BOGOTA, Aug 21 (Reuters) - Colombia’s central bank will probably hold its benchmark lending rate at 4.5 percent for a 12th consecutive month on Friday, though the decision may be contested by policymakers who want to raise borrowing costs to stem accelerating inflation.
Slowing economic growth and consumer prices that have risen above the bank’s target range will split the seven-member board, according to a Reuters poll of analysts last week. Last month some members voted for a 25 basis point increase.
The policy meeting comes as expansion predictions for Latin America’s fourth-largest economy have been curbed by falling oil revenue and a weakened peso that is stoking inflation.
The bank has already revised down its estimate for economic growth this year to 2.8 percent from 3.2 percent and said the depreciating peso currency would mean inflation ends the year at between 4 percent and 5 percent, higher than the target range of 2 percent to 4 percent.
“If you’d asked me a week ago I would have said with certainty that they were not going to raise the rate, but with the depreciation of the peso we now can’t rule out that they’ll do it,” said Sergio Olarte, an economist at brokerage BTG Pactual and a former central bank official.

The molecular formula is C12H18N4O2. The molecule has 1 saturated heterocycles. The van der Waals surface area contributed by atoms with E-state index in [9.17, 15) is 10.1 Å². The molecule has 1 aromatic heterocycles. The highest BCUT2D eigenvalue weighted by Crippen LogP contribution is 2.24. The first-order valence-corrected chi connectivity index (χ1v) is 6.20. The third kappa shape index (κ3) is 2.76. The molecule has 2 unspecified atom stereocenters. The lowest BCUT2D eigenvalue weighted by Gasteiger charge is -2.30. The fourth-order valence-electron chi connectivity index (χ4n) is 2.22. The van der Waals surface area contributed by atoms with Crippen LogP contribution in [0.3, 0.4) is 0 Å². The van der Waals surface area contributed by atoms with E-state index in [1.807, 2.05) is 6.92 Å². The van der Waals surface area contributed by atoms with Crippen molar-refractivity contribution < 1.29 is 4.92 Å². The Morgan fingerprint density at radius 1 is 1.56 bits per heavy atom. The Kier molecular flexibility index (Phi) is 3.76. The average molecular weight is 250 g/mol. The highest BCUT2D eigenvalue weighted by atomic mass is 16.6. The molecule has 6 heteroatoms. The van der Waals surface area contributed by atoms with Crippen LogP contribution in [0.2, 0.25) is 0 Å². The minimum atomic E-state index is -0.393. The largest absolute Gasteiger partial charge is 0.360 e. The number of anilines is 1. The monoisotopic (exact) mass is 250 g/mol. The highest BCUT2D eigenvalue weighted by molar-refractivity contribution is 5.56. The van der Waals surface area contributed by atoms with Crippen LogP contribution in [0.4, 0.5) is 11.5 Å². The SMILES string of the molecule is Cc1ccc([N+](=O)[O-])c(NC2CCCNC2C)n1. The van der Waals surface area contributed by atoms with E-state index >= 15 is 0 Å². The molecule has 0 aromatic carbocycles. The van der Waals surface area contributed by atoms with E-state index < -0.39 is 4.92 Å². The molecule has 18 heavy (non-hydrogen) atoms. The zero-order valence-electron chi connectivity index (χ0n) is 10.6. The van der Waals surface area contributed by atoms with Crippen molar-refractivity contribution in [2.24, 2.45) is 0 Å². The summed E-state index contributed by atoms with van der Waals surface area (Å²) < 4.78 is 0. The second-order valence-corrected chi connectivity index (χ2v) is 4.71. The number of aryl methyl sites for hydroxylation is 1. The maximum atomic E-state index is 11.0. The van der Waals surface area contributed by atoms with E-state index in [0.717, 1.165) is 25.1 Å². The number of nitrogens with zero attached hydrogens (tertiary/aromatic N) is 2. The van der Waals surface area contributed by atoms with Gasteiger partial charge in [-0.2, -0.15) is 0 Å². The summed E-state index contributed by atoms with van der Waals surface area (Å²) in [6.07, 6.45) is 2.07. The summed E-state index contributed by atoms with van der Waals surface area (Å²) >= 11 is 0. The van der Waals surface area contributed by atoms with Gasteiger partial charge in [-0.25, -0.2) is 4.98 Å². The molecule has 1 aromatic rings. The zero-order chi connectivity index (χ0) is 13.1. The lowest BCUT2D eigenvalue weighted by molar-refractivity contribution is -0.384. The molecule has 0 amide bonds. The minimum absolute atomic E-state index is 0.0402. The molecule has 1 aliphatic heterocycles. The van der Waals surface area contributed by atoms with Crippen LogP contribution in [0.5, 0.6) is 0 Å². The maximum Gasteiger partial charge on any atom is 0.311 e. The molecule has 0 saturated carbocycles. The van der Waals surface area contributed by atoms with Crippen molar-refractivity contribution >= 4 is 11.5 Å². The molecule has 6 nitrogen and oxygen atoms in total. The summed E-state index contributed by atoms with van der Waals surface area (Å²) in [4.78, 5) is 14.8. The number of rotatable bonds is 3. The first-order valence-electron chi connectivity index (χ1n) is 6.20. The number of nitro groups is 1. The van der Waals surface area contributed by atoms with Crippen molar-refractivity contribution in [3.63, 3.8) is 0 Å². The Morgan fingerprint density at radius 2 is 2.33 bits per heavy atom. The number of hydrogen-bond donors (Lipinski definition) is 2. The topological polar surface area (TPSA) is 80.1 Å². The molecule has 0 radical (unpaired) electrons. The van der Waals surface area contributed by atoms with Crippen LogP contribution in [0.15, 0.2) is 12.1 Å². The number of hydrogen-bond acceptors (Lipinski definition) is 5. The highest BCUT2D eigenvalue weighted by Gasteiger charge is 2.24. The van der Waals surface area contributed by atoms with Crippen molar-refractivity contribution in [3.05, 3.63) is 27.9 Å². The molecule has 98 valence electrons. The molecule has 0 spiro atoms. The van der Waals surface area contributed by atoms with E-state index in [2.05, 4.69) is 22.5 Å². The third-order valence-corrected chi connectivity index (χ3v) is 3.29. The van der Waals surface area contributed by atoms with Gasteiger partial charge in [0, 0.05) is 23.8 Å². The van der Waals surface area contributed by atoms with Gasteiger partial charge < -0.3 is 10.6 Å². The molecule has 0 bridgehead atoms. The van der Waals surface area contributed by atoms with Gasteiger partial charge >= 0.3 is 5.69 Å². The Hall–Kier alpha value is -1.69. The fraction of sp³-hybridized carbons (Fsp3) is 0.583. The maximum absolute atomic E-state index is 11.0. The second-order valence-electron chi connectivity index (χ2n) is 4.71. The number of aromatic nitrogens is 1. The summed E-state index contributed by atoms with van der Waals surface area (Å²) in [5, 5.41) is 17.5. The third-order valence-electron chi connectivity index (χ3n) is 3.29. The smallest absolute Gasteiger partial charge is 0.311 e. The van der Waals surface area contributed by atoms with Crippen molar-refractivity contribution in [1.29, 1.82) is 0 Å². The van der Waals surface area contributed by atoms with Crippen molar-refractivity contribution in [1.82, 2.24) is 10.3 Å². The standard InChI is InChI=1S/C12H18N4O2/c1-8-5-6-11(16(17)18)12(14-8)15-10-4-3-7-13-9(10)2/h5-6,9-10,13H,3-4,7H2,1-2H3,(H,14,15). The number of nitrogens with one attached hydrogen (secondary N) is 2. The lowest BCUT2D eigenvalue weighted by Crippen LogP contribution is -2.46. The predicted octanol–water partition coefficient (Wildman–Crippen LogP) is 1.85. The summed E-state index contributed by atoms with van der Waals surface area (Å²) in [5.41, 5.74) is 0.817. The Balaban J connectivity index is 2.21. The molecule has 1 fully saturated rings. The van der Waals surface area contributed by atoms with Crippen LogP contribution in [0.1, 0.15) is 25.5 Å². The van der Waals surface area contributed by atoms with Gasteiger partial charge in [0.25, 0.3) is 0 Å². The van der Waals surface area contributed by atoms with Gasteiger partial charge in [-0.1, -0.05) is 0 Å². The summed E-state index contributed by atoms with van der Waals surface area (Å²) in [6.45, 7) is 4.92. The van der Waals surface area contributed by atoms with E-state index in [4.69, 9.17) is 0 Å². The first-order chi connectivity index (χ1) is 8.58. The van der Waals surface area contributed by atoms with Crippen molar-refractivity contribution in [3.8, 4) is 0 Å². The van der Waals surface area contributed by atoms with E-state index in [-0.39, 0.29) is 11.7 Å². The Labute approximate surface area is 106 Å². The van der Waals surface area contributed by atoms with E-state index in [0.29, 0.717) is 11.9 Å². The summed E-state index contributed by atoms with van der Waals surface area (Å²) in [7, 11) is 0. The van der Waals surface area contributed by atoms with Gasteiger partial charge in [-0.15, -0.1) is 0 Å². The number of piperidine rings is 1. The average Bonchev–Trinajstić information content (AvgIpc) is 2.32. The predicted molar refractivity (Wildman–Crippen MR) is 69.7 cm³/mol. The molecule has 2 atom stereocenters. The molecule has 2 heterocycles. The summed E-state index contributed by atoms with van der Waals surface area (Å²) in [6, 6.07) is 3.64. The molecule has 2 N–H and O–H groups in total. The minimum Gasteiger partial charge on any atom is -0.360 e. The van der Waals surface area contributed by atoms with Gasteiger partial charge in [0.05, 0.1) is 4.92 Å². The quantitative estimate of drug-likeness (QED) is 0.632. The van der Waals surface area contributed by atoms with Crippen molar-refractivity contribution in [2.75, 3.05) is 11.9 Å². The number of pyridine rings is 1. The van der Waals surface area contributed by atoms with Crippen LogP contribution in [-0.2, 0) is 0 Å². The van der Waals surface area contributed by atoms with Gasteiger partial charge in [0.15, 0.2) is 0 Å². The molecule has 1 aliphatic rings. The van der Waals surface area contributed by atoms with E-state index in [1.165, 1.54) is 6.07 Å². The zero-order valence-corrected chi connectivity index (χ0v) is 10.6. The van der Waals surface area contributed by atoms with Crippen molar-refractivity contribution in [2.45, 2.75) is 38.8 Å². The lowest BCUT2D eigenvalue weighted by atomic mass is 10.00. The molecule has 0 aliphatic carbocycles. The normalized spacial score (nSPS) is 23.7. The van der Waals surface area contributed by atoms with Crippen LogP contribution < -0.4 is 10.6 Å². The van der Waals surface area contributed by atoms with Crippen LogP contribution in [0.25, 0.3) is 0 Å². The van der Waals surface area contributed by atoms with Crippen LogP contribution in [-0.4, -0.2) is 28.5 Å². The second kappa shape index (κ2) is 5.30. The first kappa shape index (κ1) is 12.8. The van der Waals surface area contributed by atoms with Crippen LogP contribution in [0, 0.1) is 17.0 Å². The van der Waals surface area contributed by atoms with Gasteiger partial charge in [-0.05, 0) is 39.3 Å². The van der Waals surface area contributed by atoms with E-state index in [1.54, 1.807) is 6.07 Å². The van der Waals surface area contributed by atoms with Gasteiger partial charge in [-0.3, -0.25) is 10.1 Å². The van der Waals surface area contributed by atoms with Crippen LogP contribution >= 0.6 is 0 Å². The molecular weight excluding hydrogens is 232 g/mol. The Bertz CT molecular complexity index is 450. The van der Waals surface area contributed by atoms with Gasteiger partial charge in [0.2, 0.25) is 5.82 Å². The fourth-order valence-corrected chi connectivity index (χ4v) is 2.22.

“Nevertheless I think they need more information to be ready not just to raise the rate 25 points but to keep raising it in a mini-cycle.”
At 4.5 percent, the interest rate remains above that of Mexico, Chile and Peru but below Brazil‘s.
Of 22 analysts polled, 15 expect the board to leave borrowing costs unchanged through the end of the year.
Still, some policymakers, wary of inflationary pressures, may push for a raise in the rate at Friday’s meeting, the analysts said.
International factors will weigh heavily on the discussion.
The recent devaluation of the Chinese currency and its impact on Colombia’s economy and peso, ongoing financial turmoil in Greece and the timing of an interest rate increase in the United States will color the vote.
A U.S.-rate hike would make its bonds a more attractive investment and could draw money out of Colombia. (Additional reporting by Nelson Bocanegra; Editing by Grant McCool)